Money Talks

The fire service needs to focus more on the economics of fire while communicating with local government on the costs of fire damage.


As I have discussed in all my previous articles, I believe that the federal government, through their various federal grants, could be a great impetus for change and could have a significant impact in decreasing the economic devastations caused by fire. In doing so, it will save lives too, both civilians and firefighters. The key for long term success is making sure that the mighty dollar is best utilized to bring about tangible positive results. We must take measures that have a direct positive impact in reducing the fire fatalities and decreasing the economic burdens of fire in our country.

This of course, is by no means a new concept and I am not the first one to talk about it either. Much smarter fire service leaders, back in the 1987 America Burning Revisited report, discussed the very same concept and stated "Government and other institutions can encourage fire safety by offering financial incentives (i.e. tax rebates or reductions) to those who do not have fires, practice fire safety behavior or install automatic fire protection systems."

And no, they didn't just come to this conclusion out of the clear blue sky either. They saw that there were other successful examples of where the federal government, through their federal grant programs, was able to be the impetus of change at the local levels.

Using the federal grants to hold the local governments accountable for implementing improvements is what the federal government has done quite well through many of their national agencies such as the Environmental Protection Agency (EPA), the Federal Highway Administration (FHA), and the Occupational Safety and Health Administration (OSHA), just to name a few.

Let's take a look at the Environmental Protection Agency (EPA) for example. Based on the information provided on their website, EPA is responsible for researching and setting national standards for a variety of environmental programs, and delegates to the states and tribes the responsibility for issuing permits and for monitoring and enforcing compliance. Where national standards are not met, EPA can issue sanctions and take other steps to assist the states and tribes in reaching the desired levels of environmental quality.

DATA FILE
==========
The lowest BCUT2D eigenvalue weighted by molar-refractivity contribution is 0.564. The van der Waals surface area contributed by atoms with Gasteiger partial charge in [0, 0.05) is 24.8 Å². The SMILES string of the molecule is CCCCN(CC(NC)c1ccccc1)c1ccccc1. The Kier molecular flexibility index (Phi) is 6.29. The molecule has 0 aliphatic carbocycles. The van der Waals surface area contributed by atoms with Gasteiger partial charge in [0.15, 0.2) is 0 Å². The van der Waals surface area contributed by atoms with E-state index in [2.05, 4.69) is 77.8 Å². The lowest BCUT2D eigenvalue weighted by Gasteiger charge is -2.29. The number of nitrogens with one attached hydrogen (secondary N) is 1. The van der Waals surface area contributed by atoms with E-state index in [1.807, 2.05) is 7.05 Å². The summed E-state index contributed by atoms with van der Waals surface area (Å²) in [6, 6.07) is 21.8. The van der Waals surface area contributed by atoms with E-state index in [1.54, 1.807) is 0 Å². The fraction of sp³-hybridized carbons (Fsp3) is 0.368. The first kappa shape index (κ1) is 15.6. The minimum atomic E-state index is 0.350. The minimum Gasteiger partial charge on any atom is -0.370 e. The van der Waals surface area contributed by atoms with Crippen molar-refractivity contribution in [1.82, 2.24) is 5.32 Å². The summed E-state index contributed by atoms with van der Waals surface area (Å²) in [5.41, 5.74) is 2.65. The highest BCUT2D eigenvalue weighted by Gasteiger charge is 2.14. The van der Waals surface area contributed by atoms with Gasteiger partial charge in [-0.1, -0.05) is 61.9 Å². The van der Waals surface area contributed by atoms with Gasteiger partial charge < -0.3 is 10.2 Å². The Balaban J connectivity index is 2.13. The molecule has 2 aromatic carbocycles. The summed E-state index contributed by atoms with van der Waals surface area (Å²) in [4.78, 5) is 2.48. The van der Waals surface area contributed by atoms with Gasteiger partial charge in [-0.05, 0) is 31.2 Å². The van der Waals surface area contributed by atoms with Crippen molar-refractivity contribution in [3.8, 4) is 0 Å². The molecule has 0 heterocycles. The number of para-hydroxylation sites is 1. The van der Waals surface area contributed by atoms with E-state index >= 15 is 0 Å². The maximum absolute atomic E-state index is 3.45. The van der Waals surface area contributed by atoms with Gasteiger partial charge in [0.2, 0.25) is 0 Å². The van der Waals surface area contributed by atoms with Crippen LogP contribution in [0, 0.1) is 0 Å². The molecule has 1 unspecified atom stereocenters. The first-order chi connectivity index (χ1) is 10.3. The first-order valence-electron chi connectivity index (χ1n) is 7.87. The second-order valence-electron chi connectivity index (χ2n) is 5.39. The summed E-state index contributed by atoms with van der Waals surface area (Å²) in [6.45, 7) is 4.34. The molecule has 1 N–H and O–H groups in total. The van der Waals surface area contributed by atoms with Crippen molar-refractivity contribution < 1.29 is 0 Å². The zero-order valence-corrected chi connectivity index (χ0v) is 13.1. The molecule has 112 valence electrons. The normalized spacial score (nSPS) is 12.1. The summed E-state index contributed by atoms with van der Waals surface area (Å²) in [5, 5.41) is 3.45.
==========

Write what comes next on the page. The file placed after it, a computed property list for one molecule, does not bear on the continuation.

EPA delegates the responsibility to the states and then through their federal grants and sanctions program they seek compliance with the national standards. I ask myself if it works well for them, then why not for us? Why can't we learn from others and use their successful models to assist us in addressing the fire problem in our country?

I believe that to address the fire problem in our country, similar to the EPA, we should be "setting the national standards", and then through enforcement reach the "desired levels" of safety. Why shouldn't we utilize the federal grants program to require the states and local jurisdictions to comply with the minimum fire and life safety provisions outlined in the most recent edition of the codes and standards developed by the International Code Council (ICC) and the National Fire Protection Association (NFPA)?

As for setting the national standards, I believe that in the absence of a true set of national building construction codes in our country, it is indeed every states' right and very appropriate for the states to adopt and establish their own building construction code based on the ICC and NFPA codes and standards. But, then these state codes must only be the minimum and not the maximum. Each of the local jurisdictions then has the right to exceed those minimum state codes, but is prohibited to be less restrictive.

Similarly, we could use the federal grant and sanctions program to seek compliance with the national standards. How about requiring that states applying for federal grants must adopt the most recent editions of the building, fire, and construction codes as the base minimum and they should not be less stringent than the minimum requirements of the nationally developed codes?

Why do I suggest this now? Because the national building construction codes establish the minimum levels of protection, thus reducing them even further down could not benefit our communities. It would only help the special interest groups with their financial interests, but would decrease fire protection for our public. And to me, as a fire service member protecting our people and our communities from the wrath of fire is my prime objective.

These special interest groups are on the offensive at the state levels to prevent the states from adopting the 2009 edition of the national building construction codes. Or, as a minimum, their goals is to cherry pick and throw away the fire protection and life safety measures such as the carbon monoxide detectors and the residential fire sprinkler requirements in these codes.